Maybe you thought Michael Brown was a less than sympathetic victim because he apparently tussled with a cop before that cop unloaded his gun into him. Not that it matters, since the deck was stacked against an indictment of Officer Darren Wilson. As Andrew Napolitano notes, "The grand jury…was subjected to the type of evidence that only trial juries hear, including a soliloquy from the cop himself and all the exculpatory evidence the prosecutor could find." The powers that be didn't take any chances in that case—they didn't want one of their enforcers seriously inconvenienced.
And they really didn't want one of their strong-arm men put out over the murder of Eric Garner. The grand jury in that case declined to indict Officer Daniel Pantaleo in what seemed a clear-cut case of over-the-top brutality. Even the Medical Examiner ruled Garner's death a "homicide."
Here we have Garner, a guy allegedly selling loosies—single cigarettes—which are a perfectly legal product. Why is he supposedly selling loosies? Because New York officials inflict on their long-suffering subjects the highest cigarette tax in the country at at $4.35 per pack, plus another $1.50 levied in the city itself. It's not a popular tax, with smuggled smokes making up 60.9 percent of the market. So the powers that be unleash the cops to enhance revenue by tracking down shipments of smuggled cigarettes and, on occasion, putting the occasional small-time street vendor in an illegal chokehold.
Which is to say, Eric Garner was murdered for the purposes of revenue enhancement.
And also, let's be clear, because when you unleash armies of thugs on the population to enforce every petty law, they're soon going to acquire an attitude. Eventually, telling a cop, "Please just leave me alone," as Garner told the cops rousting him, becomes an unacceptable act of defiance. It's interpreted as an invitation to swarm a man suspected of selling handfuls of untaxed cigarettes and wrestle him to the ground.
You want a society taxed and regulated toward your vision of perfection? It's going to need enforcers. Those enforcers are going to interact on a daily basis wth people who don't share that vision of perfection, and who resent the constant enforcement attempts. They'll push back to greater or lesser extents. And the enforcers will twist arms in return to frighten people into obedience. People will be abused and some will die.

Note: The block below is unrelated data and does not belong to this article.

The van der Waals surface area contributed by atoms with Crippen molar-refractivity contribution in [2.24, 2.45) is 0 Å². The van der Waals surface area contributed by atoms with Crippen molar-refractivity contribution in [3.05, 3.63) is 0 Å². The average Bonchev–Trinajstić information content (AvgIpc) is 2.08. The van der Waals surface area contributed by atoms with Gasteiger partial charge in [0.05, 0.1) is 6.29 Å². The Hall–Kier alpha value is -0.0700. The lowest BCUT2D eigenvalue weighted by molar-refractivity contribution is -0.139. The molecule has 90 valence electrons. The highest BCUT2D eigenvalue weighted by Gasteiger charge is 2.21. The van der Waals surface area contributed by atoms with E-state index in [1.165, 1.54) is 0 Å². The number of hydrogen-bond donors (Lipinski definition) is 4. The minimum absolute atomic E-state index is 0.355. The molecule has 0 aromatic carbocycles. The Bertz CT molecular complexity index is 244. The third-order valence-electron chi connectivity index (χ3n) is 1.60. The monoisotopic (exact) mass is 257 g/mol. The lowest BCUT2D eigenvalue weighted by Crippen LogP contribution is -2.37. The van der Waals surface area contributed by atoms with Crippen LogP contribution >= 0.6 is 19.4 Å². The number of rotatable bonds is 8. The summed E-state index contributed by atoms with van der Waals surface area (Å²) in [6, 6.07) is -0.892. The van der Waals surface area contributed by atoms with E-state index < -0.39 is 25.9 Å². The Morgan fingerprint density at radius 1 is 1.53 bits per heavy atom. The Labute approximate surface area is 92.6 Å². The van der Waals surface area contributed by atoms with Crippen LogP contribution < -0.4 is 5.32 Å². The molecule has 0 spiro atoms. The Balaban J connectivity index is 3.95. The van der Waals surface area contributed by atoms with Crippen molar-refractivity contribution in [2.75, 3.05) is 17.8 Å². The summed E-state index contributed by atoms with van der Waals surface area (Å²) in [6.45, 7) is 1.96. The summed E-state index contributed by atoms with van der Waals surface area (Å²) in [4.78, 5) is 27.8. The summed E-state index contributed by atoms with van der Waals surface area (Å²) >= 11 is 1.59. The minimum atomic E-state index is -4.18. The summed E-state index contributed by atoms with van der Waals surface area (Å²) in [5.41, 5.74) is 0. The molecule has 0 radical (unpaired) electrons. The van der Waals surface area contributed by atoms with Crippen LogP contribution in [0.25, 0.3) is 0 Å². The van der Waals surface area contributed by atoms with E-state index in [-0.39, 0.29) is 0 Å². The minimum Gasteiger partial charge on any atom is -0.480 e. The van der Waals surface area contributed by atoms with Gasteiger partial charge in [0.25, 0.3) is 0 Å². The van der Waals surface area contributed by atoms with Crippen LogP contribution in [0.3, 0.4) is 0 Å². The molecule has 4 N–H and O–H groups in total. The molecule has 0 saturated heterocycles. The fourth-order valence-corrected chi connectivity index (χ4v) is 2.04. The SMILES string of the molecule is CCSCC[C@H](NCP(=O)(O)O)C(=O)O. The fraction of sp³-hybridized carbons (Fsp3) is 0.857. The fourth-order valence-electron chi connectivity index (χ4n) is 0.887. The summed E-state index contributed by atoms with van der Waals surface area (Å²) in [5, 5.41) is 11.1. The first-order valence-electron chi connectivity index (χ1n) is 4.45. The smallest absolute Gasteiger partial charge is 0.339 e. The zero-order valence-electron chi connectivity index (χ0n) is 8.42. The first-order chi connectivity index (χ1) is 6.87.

Some of the people defying the law will carve out a niche for themselves. My great-grandfather ignored Prohibition in his speakeasy. He kept cops who didn't take the law too seriously happy with drinks and payoffs. And he kept everybody happy by defying yet another attempt by control freak officials and their busybody constituents to perfect the world through force.
I didn't turn as big a profit as my great-grandfather when I sold grass. But I knew enough to keep a police dispatcher happy. He returned the favor by tipping me off when I popped onto law enforcement radar.
Corruption, then, becomes a lubricant to the system. Paying cops off to "please just leave me alone," is a better alternative to watching armies of enforcers kill people in the streets over stupid laws.
Those enforcers aren't an equal problem for everybody. They spare the people who pay them to look the other way. They give a pass to friends and relations. But they often take a dislike to individuals or whole groups that rub them the wrong way or cause them extra grief. Poor minorities, in particular, are aways on the short end of the stick when it comes to dealing with cops. When they break petty laws, they don't often turn enough profit to grease police palms enough to be left alone, they don't have the political power to push back, and at least some of the enforcers have a hard-on for them anyway.
Government, at its core, is force. The more it does to shape the world around it, the more it needs enforcers to make sure officials' wills are done. "The law is the law," says New York City Mayor Bill de Blasio, but it's creatures like him who make so much damned law. And then they send the likes of Officer Daniel Pantaleo to make sure we comply. Or else they might kill us.
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